The Novartis investigational bronchodilator QAB149 (indacaterol) met the primary efficacy endpoints of improved lung function compared to placebo at 12 weeks in three pivotal phase III studies in chronic obstructive pulmonary disease (COPD) patients. In secondary endpoints of these studies, QAB149 demonstrated clinically relevant lung function improvements within five minutes of the first dose, lasting for 24 hours in COPD patients.

USC Researchers Uncover Mechanism That Allows Influenza Virus To Evade The BodyВрs Immune Response

California (USC) have identified a

Results From A European Caregiver Survey Highlight The Impact Of Attention Deficit Hyperactivity Disorder (ADHD) On The Child And The Family

Shire plc (LSE: SHP, NASDAQ: SHPGY), the global specialty biopharmaceutical company, today announced results of a European survey that found a child"s Attention Deficit Hyperactivity Disorder (ADHD) symptoms at school were a key concern for parents, yet outside of school their child"s ADHD also had significant impact on parents" personal time.1 The survey also revealed key findings surrounding parents" role in assessment and treatment for their child.1 Additionally, the survey suggested that informational needs may not be met adequately for these children with ADHD and their families.1 Conducted in partnership with ADHD advocacy groups in four EU countries, the survey analysed parental impressions surrounding the impact of ADHD on their child, themselves and their family, as well as their child"s ADHD treatment plan.

The Economics Of Methadone Dispensing

Despite reports of pharmacies providing cash incentives to patients to provide them with methadone, the current system is still valid, writes Dr. Aslam Anis from the University of British Columbia in a commentary. It may not be detrimental to the care of those receiving treatment for addiction.

UK Charity Tackles Health Risk For Children - Engaging Website Launches To Educate Children At A Crucial Age In Bone Development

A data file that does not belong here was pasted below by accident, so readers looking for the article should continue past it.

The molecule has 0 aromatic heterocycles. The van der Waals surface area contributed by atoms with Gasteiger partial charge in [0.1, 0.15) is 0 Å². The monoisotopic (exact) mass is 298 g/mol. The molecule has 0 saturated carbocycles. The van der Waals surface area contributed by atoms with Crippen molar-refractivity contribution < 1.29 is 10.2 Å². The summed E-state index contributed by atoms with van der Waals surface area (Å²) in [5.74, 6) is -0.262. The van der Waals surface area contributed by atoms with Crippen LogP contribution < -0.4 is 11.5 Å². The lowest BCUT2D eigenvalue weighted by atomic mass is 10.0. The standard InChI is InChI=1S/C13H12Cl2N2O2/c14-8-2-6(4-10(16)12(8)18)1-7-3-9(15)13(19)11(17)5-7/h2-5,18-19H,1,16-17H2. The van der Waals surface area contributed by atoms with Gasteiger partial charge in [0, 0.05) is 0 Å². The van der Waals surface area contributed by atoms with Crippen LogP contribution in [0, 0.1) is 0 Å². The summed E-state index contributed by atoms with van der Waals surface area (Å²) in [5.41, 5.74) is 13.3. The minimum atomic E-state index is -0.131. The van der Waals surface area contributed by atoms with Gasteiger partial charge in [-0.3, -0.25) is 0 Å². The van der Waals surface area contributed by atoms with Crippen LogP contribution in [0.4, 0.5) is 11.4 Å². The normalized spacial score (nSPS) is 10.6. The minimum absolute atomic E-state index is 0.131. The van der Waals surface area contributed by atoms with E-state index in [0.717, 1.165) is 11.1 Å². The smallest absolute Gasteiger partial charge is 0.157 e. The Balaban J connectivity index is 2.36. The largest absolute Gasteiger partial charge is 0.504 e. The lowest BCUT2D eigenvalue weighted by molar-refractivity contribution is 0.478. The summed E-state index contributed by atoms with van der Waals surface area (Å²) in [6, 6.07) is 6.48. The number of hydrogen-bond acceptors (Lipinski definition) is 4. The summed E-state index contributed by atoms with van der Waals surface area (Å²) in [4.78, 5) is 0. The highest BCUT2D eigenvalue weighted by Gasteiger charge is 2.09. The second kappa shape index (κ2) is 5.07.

Research from the National Osteoporosis Society has revealed that almost half (49%)* of young people do not know that there are steps they can take to keep their bones healthy. This knowledge gap puts them at risk of osteoporosis and fractures in later life.

Access To Dentistry Not Just About Numbers, Says British Dental Association

The Department of Health must start to think beyond simple numerical measures of access to dentistry if it is serious about reducing the oral health inequalities of England"s population, according to the British Dental Association (BDA). The BDA"s message comes after figures published today by the NHS Information Centre demonstrated a small recovery in the number of people able to access NHS dental care.

Synosia Therapeutics Begins Phase I Trial Of A New Generation Treatment For Cognitive Impairment In Alzheimer\'s Disease And Schizophrenia

Synosia Therapeutics announced today that it has started a Phase I clinical trial of SYN-120, its new generation 5-HT6 antagonist under development for the treatment of cognitive impairment associated with Alzheimer"s and schizophrenia. The study will assess the safety and tolerability of single ascending doses of SYN-120 in healthy volunteers.

First-Line Nab-Paclitaxel Is Superior To Docetaxel For Metastatic Breast Cancer

CHICAGO, May 26, 2009 - New data show that nab-paclitaxel (AbraxaneR for Injectable Suspension) prolongs investigator-assessed, median progression-free survival (PFS) by almost seven months versus the highest standard dose of docetaxel in women with metastatic breast cancer.

Academic Physicians Who Spend Time On Their Most Meaningful Work Pursuits Appear To Have A Lower Risk Of Burnout

Faculty physicians at academic medical centers may be less likely to experience burnout if they spend at least one day per week on the aspect of their work that is most meaningful to them, according to a report in the May 25 issue of Archives of Internal Medicine, one of the JAMA/Archives journals.

Boost Your Mood At Least Half The Day With Physical Activity

The mood-enhancing effects of exercise are well documented, but a study presented at the American College of Sports Medicine"s 56th Annual Meeting in Seattle suggests the benefits may last much longer than previously thought.

Allergan Receives Complete Response Letter For BOTOX(R) (Botulinum Toxin Type A) For Treatment Of Upper Limb Spasticity In Adults

Allergan, Inc. (NYSE:AGN) today announced it has received a complete response letter from the U.S. Food and Drug Administration (FDA) regarding the Company"s Supplemental Biologics License Application (sBLA) for BOTOX (Botulinum Toxin Type A) to treat upper limb spasticity in post-stroke adults. Allergan submitted its sBLA for this indication in the third quarter of 2008.

Study Links Recurrence Of Abnormal Cervical Cells To Age, Treatment Type